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Saturday, February 14, 2009

Victoria's bushfires one week later: the media's coverage of Black Saturday

It's been a week since the bushfires (all 400 of them) swept through the state of Victoria, Australia, leaving tragedy in their wake. Over 200 people died and 7000 homeless, and many more were injured. The weekend newspapers here released special editions today, much of which have been published online, and provide a comprehensive overview of the catastrophe with excellent coverage of the many heartbreaking stories of the last week. If you're just catching up on the news now, check them out:
The Australian newspaper's
Special: Victoria's Bushfires includes pieces such as How the Battle for Victoria was Fought and Lost, which conveys the dread felt by firefighters who predicted the catastrophe based on the weather and circumstances that day; Life or lifestyle warns fire chief explains the 'tree-change trend', where people have been choosing to escape urban life for a bush lifestyle, settling amid dense vegetation, and ingoring demands to reduce bushfire hazards; while The day a spot of bushfire fun turned to terror well explains the terror at Kinglake, where the ferocity of the fires took everyone by surprise, decimating the hilltop community. The writer describes how people covered in burns came down the mountain on Sunday and said: "It was a firestorm." "It was an inferno." "It was like a bomb went off, like Hiroshima." "It was a massacre up there." and "I spent the night hosing down bodies." Also read this story on how Residents brace for visit to burnt-out ground zero.
The Age's coverage entitled Our Darkest Day begins with a story on the class action suit the people of Kinglake, who believe a fallen powerline started the fire, are planning against the government-owned power company and includes scores more stories, a compilation of articles from the last week, and dozens of photo galleries, and video and audio reports, but if you only read one story, read On the Edge, which argues that public policy is to blame because "One of the many paradoxes of Black Saturday is that the authorities were able to predict the conditions, including the lethal wind shift later in the day, but not the consequences of what their computer modelling was telling them. Brumby, the Victorian Premier, advised the public that the impending danger would be greater than Ash Wednesday in 1983 or Black Friday in 1939." Yet, as the writer claims, none of the general alerts were backed up with timely and specific information on the day.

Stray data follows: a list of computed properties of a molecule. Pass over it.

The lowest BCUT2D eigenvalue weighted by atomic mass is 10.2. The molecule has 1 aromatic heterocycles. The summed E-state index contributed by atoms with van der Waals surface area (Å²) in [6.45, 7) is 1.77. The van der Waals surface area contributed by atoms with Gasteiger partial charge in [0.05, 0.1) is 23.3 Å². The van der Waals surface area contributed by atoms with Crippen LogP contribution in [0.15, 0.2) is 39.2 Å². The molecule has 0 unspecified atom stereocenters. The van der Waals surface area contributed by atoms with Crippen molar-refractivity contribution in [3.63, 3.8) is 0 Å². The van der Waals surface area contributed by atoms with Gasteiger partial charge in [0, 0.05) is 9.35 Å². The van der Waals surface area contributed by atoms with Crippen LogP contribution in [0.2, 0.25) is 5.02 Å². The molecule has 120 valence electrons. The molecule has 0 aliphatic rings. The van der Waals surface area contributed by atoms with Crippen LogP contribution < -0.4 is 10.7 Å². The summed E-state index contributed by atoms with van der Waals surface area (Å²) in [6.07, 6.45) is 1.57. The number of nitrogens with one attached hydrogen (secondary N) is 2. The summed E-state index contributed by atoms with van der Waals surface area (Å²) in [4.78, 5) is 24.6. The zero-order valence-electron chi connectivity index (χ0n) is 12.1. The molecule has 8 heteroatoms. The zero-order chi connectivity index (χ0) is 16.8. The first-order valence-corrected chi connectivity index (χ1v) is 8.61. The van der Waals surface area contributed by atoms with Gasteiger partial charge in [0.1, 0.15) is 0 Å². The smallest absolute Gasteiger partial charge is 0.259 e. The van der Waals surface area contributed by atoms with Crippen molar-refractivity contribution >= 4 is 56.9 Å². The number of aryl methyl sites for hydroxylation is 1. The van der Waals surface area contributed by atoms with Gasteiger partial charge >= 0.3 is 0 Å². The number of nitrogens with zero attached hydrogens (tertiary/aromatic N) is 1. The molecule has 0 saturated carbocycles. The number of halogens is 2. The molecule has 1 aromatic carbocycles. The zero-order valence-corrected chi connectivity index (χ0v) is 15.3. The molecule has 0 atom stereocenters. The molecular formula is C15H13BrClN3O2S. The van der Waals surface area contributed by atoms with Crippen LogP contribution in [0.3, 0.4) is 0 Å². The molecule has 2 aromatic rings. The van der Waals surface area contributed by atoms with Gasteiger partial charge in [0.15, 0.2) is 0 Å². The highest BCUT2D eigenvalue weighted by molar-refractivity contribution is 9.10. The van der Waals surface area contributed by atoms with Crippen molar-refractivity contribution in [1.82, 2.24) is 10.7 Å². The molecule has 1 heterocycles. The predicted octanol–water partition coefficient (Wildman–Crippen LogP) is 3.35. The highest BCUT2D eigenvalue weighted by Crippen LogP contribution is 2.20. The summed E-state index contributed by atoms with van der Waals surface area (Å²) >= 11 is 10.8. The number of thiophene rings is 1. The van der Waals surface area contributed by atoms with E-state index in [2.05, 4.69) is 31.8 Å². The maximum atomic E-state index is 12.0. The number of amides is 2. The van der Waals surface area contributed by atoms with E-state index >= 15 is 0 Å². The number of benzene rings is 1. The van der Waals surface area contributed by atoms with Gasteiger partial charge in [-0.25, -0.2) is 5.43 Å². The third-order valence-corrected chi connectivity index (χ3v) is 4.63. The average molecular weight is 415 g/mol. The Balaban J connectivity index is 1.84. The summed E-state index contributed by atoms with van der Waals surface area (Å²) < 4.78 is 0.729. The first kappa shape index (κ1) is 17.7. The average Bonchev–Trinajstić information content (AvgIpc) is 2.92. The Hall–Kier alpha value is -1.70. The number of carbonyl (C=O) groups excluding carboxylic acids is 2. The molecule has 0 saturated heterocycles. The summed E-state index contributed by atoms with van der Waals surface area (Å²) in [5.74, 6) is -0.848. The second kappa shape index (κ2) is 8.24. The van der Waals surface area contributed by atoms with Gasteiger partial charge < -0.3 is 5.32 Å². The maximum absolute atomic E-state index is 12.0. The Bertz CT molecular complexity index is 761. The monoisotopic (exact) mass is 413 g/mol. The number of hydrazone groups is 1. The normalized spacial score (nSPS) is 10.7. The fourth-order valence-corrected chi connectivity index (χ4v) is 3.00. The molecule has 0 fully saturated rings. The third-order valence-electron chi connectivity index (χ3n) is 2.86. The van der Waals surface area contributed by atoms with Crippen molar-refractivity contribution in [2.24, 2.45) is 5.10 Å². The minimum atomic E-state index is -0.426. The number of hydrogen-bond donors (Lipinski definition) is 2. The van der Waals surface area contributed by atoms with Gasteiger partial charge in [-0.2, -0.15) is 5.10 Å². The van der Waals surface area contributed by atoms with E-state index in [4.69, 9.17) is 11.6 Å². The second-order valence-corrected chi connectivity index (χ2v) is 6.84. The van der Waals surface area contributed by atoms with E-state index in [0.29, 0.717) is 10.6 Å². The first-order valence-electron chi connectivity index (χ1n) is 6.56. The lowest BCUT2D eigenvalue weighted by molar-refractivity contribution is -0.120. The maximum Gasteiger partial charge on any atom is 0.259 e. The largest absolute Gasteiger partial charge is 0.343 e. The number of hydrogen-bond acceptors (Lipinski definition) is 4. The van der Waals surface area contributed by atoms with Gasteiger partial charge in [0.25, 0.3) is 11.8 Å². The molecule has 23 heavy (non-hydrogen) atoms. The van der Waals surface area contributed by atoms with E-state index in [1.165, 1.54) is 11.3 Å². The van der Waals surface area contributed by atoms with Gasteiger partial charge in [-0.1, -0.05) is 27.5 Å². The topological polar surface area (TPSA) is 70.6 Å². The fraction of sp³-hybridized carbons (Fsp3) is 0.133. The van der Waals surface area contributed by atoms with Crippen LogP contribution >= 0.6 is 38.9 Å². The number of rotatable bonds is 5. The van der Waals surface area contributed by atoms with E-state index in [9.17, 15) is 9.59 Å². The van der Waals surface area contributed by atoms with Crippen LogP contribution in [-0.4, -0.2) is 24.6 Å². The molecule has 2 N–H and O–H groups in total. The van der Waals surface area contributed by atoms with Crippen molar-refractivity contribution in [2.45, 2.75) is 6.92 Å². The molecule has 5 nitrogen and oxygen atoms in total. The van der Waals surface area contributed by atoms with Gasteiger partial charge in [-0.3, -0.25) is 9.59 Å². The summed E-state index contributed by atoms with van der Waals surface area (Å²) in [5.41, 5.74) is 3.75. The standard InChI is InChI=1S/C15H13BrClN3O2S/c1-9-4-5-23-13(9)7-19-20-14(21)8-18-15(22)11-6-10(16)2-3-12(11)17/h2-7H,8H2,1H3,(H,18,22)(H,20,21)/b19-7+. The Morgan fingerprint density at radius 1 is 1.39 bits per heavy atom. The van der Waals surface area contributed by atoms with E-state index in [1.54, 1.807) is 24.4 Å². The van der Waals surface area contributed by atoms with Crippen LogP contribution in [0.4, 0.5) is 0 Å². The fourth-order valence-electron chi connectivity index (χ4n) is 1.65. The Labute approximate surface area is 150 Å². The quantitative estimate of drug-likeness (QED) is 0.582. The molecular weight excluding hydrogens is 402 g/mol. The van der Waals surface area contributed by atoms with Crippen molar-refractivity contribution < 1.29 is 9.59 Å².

Mark H said...

On the Edge is an interesting and thought-provoking article. I'm dubious of forced evacuations - using authorities valuable time to argue and compel people to leave will also cause lots of issues. I also suspect that no amount of controlled burning would have helped in this instance - fireballs of burning trees were lobbing on people's roofs several kilometres away. Should people be able to live so close to bushland? There seems to be an argument for even more building standards. Maybe underground shelters like that in the hurricane/twister belts of the US may help save some people, pets and possessions - but will add to costs. Communication appears to have been an issue despite the efforts of the ABC and CFA and others. I thought the ABC were stellar in their broadcasting efforts but maybe more neesd to be done.